Enmity between the rich and the poor motivated some of the violence that led to the war. The alliance of the revolutionaries with robbers who looted the houses of the wealthy has already been cited above (War 2.13.6). Here are some more extracts demonstrating these hostilities. 
Class Conflict Between Sadducees and Pharisees 
Antiquities 13.10.7 
Great disputes and differences have arisen between them; but the Sadducees are able to persuade none but the rich, and have not the populace obsequious, while the Pharisees have the multitude on their side. 
Among the Priests  
Antiquities 20.8.8 180-181 (56 CE) 
(See also Antiquities 20.9.2 205-207) 
There now was enkindled mutual enmity and class warfare between the high priests on the one hand, and the priests and the principal men of the multitude of Jerusalem on the other. Each of the factions got for itself a company of the boldest revolutionaries and became leaders to them; and when they clashed, they did it by casting reproachful words against one another and throwing stones. And there was nobody to rebuke them; they acted with full license, as if there were no government over the city. Such was the impudence and boldness that had seized on the high priests that they had the hardness to send servants to the  threshing-floors to receive the tithes that were due to the priests, with the result that the poorer priests starved to death. 

Ethnic Conflict

Introductory Comment 
   Another source of violence was the hostility between Jews and Greeks in the multi-ethnic cities of the region. The most important of these was Caesarea, the city built by Herod the Great on the Mediterranean that served as the capital of the Roman province under the procurators. This had a large population of Syrians of Greek language and culture.  The frequent clashes between these groups were firmly put down by the procurators, until, under Nero, the government became too weak and corrupt, and the nationalism of the Jews too strong, for the violence to be checked.  The failure of the government to maintain order in Caesarea provoked the seditious across the nation to make their move. 
   The following extracts summarize the situation leading up to the war. 
Ethnic Rioting  
A20.8.7 173-177  
(See also War 2.13.7) 
There arose also a quarrel between the Jewish and Syrian inhabitants of Caesarea on the subject of equal civic rights. The Jews claimed that they had precedence because the founder of Caesarea, their king Herod , was of Jewish descent. The Syrians admitted what they said about Herod; but they said that Caesarea was formerly called Strato's Tower, and that before  Herod's time there was not one Jewish inhabitant. When the magistrates of the district heard of these disorders, they arrested the authors of them on both sides, and tormented them with stripes, and by that means put a stop to the disturbance for a time...Next the Jews and Syrians took to casting stones at each other, until it came about that many on both sides were wounded and fell.
Rights Annulled at Caesarea (60 CE) 
A 20.8.9 182-184 

The leaders of the Syrians in Caesarea, by offering a large bribe, prevailed on Beryllus, who was Nero's tutor ...to apply for a letter from Nero annulling the grant of equal civic rights to the Jews. Beryllus exhorted the emperor and succeeded in getting his authorization for the letter. This letter provided the basis that led to the subsequent miseries that befell our nation. For the Jewish inhabitants of Caesarea, when they learned of Nero's letter, carried their quarrel with the Syrians further and further until at last they kindled the flames of war.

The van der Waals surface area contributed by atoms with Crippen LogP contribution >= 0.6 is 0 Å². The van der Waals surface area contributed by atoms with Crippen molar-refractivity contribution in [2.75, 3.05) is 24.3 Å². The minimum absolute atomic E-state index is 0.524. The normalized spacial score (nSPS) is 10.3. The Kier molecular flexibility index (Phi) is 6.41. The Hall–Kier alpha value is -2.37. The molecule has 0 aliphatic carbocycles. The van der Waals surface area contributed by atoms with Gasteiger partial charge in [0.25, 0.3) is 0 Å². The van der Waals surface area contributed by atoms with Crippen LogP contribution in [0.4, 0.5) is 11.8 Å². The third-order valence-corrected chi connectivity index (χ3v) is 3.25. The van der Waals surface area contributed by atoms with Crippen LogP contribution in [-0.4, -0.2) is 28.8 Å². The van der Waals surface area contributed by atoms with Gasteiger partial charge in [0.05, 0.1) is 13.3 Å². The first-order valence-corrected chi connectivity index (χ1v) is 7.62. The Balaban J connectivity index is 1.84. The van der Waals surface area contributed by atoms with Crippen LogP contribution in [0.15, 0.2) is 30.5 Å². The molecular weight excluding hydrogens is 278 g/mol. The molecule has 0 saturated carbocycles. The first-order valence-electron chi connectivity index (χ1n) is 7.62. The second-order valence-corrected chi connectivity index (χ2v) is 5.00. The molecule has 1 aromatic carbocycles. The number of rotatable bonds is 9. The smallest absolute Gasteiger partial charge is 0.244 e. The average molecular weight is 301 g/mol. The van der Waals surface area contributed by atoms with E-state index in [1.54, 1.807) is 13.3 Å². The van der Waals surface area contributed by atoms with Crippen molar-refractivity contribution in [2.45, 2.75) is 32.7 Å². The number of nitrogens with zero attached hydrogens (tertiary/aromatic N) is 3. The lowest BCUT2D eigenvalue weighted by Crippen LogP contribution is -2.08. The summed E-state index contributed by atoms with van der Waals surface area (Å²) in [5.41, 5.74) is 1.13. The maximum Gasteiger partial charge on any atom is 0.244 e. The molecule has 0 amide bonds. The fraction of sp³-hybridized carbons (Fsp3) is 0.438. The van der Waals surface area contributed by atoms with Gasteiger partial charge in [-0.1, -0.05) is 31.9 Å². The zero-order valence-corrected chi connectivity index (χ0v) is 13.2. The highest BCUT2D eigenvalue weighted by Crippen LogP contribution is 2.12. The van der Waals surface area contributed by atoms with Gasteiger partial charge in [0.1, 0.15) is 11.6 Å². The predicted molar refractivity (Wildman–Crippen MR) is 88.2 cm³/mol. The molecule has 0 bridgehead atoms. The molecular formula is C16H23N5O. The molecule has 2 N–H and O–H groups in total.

Greek Sacrifice at Synagogue of Caesarea:  
The War Begins (66 CE) 
War 2.14.4-6 284-296 
   Now at this time it happened that the Greeks of Caesarea had obtained from Nero the government of the city, and had brought back with them the text of the the decision: and now began the war, in the twelfth year of the reign of Nero, and the seventeenth of the reign of Agrippa, in the month of Artemisins [Iyar, April/May.] 
   The occasion of this war was by no means proportionable to those heavy calamities which it brought upon us. For the Jews that dwelt at Caesarea had a synagogue near the place, whose owner was a certain Cesarean Greek: the Jews had endeavored frequently to have purchased the possession of the place, and had offered many times its value for its price; but as the owner overlooked their offers, so did he put up other buildings on the place, in way of affront to them, and made working-shops of them, and left but a narrow passage, and such as was very troublesome for the Jews to go along to their synagogue. Whereupon the warmer part of the Jewish youth went hastily to the workmen, and forbade them to build there… 
  Now on the next day, which was the seventh day of the week, when the Jews were crowding apace to their synagogue, a certain man of Caesarea, of a seditious temper, got an earthen vessel, and set it with the bottom upward, at the entrance of that synagogue, and sacrificed birds. This thing provoked the Jews to an incurable degree, because their laws were affronted, and the place was polluted. 
   Whereupon the sober and moderate part of the Jews thought it proper to have recourse to their governors again, while the seditious part, and such as were in the fervor of their youth, were vehemently inflamed to fight. The seditious also among the Gentiles of Caesarea stood ready for the same purpose; for they had by agreement beforehand sent the man to sacrifice; so that it soon came to blows. 
     Hereupon Jucundus, the Commander of the Cavalry, who was ordered to prevent the fight, came thither, and took away the earthen vessel, and endeavored to put a stop to the sedition; but when he was overcome by the violence of the people of Caesarea, the Jews caught up their books of the law, and retired to Narbata.